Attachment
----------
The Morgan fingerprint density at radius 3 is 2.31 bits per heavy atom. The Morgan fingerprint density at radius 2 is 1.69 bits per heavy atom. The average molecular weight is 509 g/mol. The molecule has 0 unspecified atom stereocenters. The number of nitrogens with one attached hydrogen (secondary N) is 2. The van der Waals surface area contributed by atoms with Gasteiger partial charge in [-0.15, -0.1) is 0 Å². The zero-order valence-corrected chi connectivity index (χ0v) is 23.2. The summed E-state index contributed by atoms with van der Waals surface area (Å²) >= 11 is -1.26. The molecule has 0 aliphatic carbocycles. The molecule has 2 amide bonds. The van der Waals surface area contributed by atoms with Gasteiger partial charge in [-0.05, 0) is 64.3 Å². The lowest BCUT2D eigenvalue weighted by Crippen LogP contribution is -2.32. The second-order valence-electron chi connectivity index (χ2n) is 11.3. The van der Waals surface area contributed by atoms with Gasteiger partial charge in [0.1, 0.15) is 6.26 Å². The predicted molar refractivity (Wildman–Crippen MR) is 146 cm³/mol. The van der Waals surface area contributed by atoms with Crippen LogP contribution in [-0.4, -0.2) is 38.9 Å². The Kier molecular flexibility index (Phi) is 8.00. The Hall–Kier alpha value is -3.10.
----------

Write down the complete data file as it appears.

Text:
The Morgan fingerprint density at radius 3 is 2.31 bits per heavy atom. The Morgan fingerprint density at radius 2 is 1.69 bits per heavy atom. The average molecular weight is 509 g/mol. The molecule has 0 unspecified atom stereocenters. The number of nitrogens with one attached hydrogen (secondary N) is 2. The van der Waals surface area contributed by atoms with Gasteiger partial charge in [-0.15, -0.1) is 0 Å². The zero-order valence-corrected chi connectivity index (χ0v) is 23.2. The summed E-state index contributed by atoms with van der Waals surface area (Å²) >= 11 is -1.26. The molecule has 0 aliphatic carbocycles. The molecule has 2 amide bonds. The van der Waals surface area contributed by atoms with Gasteiger partial charge in [-0.05, 0) is 64.3 Å². The lowest BCUT2D eigenvalue weighted by Crippen LogP contribution is -2.32. The second-order valence-electron chi connectivity index (χ2n) is 11.3. The van der Waals surface area contributed by atoms with Gasteiger partial charge in [0.1, 0.15) is 6.26 Å². The predicted molar refractivity (Wildman–Crippen MR) is 146 cm³/mol. The van der Waals surface area contributed by atoms with Crippen LogP contribution in [-0.4, -0.2) is 38.9 Å². The Kier molecular flexibility index (Phi) is 8.00. The Hall–Kier alpha value is -3.10.